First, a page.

Breastfeeding Tips and Tricks

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After breastfeeding two children, I can tell you each child was entirely different.  My son would eat for 30-45 minutes and fall asleep throughout.  My daughter nursed for 6-10 minutes and was full for much longer than my son.  I originally planned to exclusively pump for my daughter after the experience with my son because I found myself near breaking point from exhaustion with him and no one could help with the feedings.  My plan was to EBF my daughter for the first two weeks then switch to pumping. The first two weeks flew by and I felt like I was doing ok so I decided to keep with the exclusively breastfeeding.  The first night my husband and I had my mother-in-law watch our kids so we could go trade in my car for a SUV was a difficult one for my little girl.  She struggled badly with the bottle.  I tried the Chicco Naturalfit first and it was a no go.  Tried the Comotomo and again a big fail. I tried almost every bottle out there and could not get her to take the bottle without a huge fight.  It was stressful for both of us.  With my son, he had his first bottle around 2 weeks old, he took it just fine and never had an issue.  This sassy little girl of mine still fights the bottle. I primarily breastfeed but on the occasion that I need to go somewhere it is just more stress than it’s worth because she will not take a bottle for anyone.  I had people tell me to leave the room, leave the house, run the nipple under hot water before giving it to her, none of these things worked.  I still don’t know what to do about it.  I have searched pinterest through and through, asked other moms, asked lactation consultants, asked pediatricians….still have an incredibly stubborn daughter.  When I am away she will not drink the first bottle offered, it takes 3-4 hours and the second bottle before she will even consider it.  I feel badly for both my baby and the person trying to feed her as it is a very stressful experience.


The purpose of this is to provide some additional tips and tricks for surviving breastfeeding and dealing with a very low milk supply (which I had with both children until taking some additional actions to help boost the flow!)  I had some troubles when searching for breastfeeding advice as many would contradict each other.  You’d have an anti-colic/gas diet and then you’d have a list that said “foods great for breastfeeding” that would have items that the anti-colic diet just told you not to eat.  It was all very confusing at times especially the first time around. I felt like no matter what I ate my babies were always very gassy.  I learned my daughter was primarily gassy because I had a very strong letdown and she would end up swallowing so much air just trying to keep up with it.  A lactation consultant advised me to remove my breast during the let down (and have something to catch the milk that would be shooting out) and then once it stopped spraying to return to breastfeeding.  This helped with the gas because she was not having a milk shower! Lol!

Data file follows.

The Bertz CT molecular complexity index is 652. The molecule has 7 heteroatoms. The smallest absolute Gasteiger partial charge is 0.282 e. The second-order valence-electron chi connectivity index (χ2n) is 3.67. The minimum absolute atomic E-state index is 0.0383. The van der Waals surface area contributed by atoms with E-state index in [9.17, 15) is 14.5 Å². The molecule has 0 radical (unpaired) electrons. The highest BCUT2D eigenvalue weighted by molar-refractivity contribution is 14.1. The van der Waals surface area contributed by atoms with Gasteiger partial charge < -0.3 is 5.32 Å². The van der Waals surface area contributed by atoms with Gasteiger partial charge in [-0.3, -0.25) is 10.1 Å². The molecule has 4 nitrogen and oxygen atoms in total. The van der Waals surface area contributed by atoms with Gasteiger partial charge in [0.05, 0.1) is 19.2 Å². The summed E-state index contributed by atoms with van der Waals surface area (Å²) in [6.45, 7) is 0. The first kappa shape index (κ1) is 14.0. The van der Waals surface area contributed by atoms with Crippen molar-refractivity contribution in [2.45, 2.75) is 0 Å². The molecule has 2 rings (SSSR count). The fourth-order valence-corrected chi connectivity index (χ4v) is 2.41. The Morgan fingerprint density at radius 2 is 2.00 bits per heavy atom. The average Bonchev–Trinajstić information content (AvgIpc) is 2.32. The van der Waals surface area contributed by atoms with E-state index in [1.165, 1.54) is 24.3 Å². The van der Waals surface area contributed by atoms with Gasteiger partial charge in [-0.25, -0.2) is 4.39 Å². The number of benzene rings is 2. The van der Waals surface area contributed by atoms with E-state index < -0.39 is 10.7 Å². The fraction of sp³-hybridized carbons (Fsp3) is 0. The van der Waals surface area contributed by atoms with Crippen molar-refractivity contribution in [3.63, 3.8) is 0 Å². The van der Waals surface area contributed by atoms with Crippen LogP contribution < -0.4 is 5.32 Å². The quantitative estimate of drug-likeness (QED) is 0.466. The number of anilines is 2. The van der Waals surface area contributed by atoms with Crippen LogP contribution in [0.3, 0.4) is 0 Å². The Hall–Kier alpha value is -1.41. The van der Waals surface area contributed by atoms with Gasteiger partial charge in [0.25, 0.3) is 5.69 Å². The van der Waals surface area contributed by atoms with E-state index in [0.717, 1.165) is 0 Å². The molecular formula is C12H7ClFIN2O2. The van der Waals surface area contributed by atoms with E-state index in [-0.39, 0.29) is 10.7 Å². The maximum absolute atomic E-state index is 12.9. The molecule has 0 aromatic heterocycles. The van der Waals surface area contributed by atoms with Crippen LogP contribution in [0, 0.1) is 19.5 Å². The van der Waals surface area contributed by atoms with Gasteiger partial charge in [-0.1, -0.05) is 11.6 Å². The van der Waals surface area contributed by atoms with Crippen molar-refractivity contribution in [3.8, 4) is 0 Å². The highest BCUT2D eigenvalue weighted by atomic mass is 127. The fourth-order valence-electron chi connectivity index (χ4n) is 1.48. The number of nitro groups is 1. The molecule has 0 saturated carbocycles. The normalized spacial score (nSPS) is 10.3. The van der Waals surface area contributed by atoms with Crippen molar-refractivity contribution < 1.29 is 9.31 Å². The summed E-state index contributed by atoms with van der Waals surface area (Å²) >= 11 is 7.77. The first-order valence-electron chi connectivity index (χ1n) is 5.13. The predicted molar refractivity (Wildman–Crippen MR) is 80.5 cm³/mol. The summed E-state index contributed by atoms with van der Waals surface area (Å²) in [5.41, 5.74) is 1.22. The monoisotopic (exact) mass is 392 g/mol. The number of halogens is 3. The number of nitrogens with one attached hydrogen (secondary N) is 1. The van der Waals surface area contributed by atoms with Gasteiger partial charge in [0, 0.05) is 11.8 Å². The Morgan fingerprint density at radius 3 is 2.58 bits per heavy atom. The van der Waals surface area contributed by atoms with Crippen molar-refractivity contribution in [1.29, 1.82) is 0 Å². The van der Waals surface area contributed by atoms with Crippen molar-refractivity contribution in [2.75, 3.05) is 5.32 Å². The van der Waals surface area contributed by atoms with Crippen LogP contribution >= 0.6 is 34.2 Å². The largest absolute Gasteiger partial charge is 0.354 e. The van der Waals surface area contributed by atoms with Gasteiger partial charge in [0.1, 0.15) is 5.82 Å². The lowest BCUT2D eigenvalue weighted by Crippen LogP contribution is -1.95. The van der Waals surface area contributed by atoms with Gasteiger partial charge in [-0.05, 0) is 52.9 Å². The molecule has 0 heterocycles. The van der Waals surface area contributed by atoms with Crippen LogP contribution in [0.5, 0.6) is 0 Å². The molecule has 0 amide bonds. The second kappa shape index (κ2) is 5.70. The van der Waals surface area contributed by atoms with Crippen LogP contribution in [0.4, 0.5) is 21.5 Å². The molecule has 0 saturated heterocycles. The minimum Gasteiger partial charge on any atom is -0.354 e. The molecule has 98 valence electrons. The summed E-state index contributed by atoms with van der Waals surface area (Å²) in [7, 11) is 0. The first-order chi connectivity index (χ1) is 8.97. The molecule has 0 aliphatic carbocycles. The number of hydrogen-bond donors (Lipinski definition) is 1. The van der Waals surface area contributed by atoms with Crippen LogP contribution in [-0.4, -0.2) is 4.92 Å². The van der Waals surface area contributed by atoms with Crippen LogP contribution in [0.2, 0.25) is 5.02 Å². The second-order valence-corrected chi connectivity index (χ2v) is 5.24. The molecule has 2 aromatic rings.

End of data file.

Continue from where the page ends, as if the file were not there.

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Tip#1: Stick with it! Breastfeeding can be incredibly painful in the beginning.  Some are lucky to never have any pain or blistered nipples but I was not one of those with either child.  I do consider myself lucky that I never had bleeding nipples as I have read many moms suffered from.  The latch is the MOST important part of preventing cracked, blistered and bleeding nipples.  If you are struggling with latch, contact a local lactation consultant. They are so very helpful.  Try to aim for getting a wide open mouth with the chin tilted slightly upwards when inserting your nipple. You can tap your nipple on your baby’s bottom lip a couple times to signal them to open wide. You want to kind of have your nipple pointing upwards and making a sandwich with your baby’s lips.  Sounds funny but it is the best way I can describe it. You want their lips to be out, not tucked in when they are sucking.  Think of the duck lips, lol.  Getting the perfect latch takes so many steps, including the position that you are in.  My second baby would only latch right when I was sitting in a chair with the boppy pillow under her.  If I nursed on the go without that dang pillow it was not fun…she just would not latch well.  Anyways, once you master the latch, it gets much better.

Tip#2:  As you will read on many breastfeeding advice sites, drink LOTS of water.  I mean at least 70-100 ounces a day.  I can tell a difference in my supply on the evenings of a day where I did not get enough water.